Museum Quality KENNETH BEGAY Sterling Silver and Turquoise Belt Buckle. - CLD Designer Jewelry Showcase

Museum Quality KENNETH BEGAY Sterling Silver and Turquoise Belt Buckle.

Regular price $ 6,999.98 USD Sale

MUSEUM QUALITY COLLECTOR'S KENNETH R. BEGAY BELT BUCKLE.

Kenneth Begay was known as the "Father Of Modern Navajo Jewelry." This belt buckle, although created in the "traditional Navajo jewelry" fashion, is an awesome example of the museum quality jewelry Kenneth Begay created. Every turquoise (I believe this is sleeping beauty turquoise) and coral stone is perfectly cut and hand set by Mr. Begay. This belt buckle was created by him while he was teaching silversmithing at the Navajo Community College. The signature "Kenneth R" with "Begay" below that, and an arrow below the name "Begay" was the signature used only on those pieces he created during his tenure at the college. Mr. Begay never used his middle initial "R" except on jewelry made by him while teaching. The belt buckle was created prior to 1977, when Kenneth Begay died. Picture 3 shows two cracks in one of the turquoise stones. I was advised not to fix nor have filled these cracks in order to maintain the original state of the belt buckle. The cracks are not all the way through and, thus, will not fall out.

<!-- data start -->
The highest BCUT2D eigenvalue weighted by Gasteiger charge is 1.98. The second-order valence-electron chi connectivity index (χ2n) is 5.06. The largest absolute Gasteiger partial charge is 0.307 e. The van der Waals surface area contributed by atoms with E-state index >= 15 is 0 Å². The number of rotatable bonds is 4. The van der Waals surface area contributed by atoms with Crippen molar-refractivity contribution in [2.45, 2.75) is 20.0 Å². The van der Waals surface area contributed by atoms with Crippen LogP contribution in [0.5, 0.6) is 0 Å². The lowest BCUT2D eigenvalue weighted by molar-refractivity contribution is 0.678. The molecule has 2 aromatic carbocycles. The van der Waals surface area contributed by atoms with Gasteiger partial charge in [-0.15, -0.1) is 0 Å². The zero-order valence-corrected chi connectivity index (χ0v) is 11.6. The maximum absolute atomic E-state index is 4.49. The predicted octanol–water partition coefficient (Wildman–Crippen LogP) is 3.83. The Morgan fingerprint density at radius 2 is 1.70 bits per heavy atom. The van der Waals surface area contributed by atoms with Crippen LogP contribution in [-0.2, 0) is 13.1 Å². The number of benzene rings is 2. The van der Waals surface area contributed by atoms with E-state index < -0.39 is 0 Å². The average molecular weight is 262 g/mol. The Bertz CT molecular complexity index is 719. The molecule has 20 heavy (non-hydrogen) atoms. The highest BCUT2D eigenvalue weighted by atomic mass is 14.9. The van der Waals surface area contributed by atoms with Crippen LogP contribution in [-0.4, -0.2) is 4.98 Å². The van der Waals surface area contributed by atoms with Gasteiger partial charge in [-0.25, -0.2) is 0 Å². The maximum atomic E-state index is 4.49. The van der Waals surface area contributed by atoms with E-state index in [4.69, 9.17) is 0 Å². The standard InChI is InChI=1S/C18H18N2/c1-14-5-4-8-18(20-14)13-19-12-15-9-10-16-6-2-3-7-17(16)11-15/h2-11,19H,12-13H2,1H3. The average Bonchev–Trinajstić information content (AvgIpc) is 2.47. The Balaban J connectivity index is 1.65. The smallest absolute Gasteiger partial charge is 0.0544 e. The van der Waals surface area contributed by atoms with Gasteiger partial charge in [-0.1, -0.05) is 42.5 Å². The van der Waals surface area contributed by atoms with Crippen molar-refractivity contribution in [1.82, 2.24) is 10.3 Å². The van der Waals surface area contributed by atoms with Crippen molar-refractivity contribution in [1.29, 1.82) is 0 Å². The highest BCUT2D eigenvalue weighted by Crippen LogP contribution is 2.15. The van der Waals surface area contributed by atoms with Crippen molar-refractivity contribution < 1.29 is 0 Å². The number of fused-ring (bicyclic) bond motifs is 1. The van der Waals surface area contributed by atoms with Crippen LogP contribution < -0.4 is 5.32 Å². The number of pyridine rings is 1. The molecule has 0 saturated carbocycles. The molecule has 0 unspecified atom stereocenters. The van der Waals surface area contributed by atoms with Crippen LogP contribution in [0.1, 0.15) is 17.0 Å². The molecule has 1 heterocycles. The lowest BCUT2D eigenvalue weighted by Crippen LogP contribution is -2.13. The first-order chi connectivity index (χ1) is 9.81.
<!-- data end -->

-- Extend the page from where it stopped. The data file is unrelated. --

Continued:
In the book if "HALLMARKS OF THE SOUTHWEST" by "Barton Wright," wherein Kenneth Begay's name is listed, the following was stated about this great artist:

"SILVERSMITH: Began as a blacksmith at Ft. Wingate, New Mexico. Learned silversmithing working with Ambrose Roanhorse. Specialized in flatware. Benchsmith for White Hogan during the 1950s. Instructor in silversmithing at Navajo Community College in Tsaile, Arizona. . . ."

Below is a brief description of Mr. Begay's from the Museum of Natural Science on Kenneth Begay:

Kenneth Begay

"I see the designs on potsherds and on Navajo rugs. I dream about designs at night and then write them down and use them."

—Kenneth Begay, Navajo artist

Kenneth Begay (1913–1977) was called the "father of modern Navajo jewelry" for his clean, bold, modern designs. But he also exemplifies the long history and continuity of Navajo jewelry-making: Begay studied under Fred Peshlakai, who had been taught by his father, Slender Maker of Silver, who was trained by Atsidi Chon, one of the earliest Navajo silversmiths. Begay in turn taught many others including his son, Harvey, now a renowned jeweler.

Although deeply rooted in traditional jewelry-making techniques, Begay's work was so innovative that it was rejected from a 1949 exhibition of Native art as too radical. Although he used and taught the old techniques, Begay explained near the end of his life, "I like to create something new and still use the old Navajo design style."

Harmony and Balance

Kenneth Begay created clean, elegant designs based on streamlined shapes that were repeated to form balanced and harmonious patterns, a style that has been compared to Navajo weaving."

If you have any questions, please message me.

NOTE: Vintage jewelry is just that, vintage, and may contain mars and nicks due to its age. I try to explain the condition as I see it.

 

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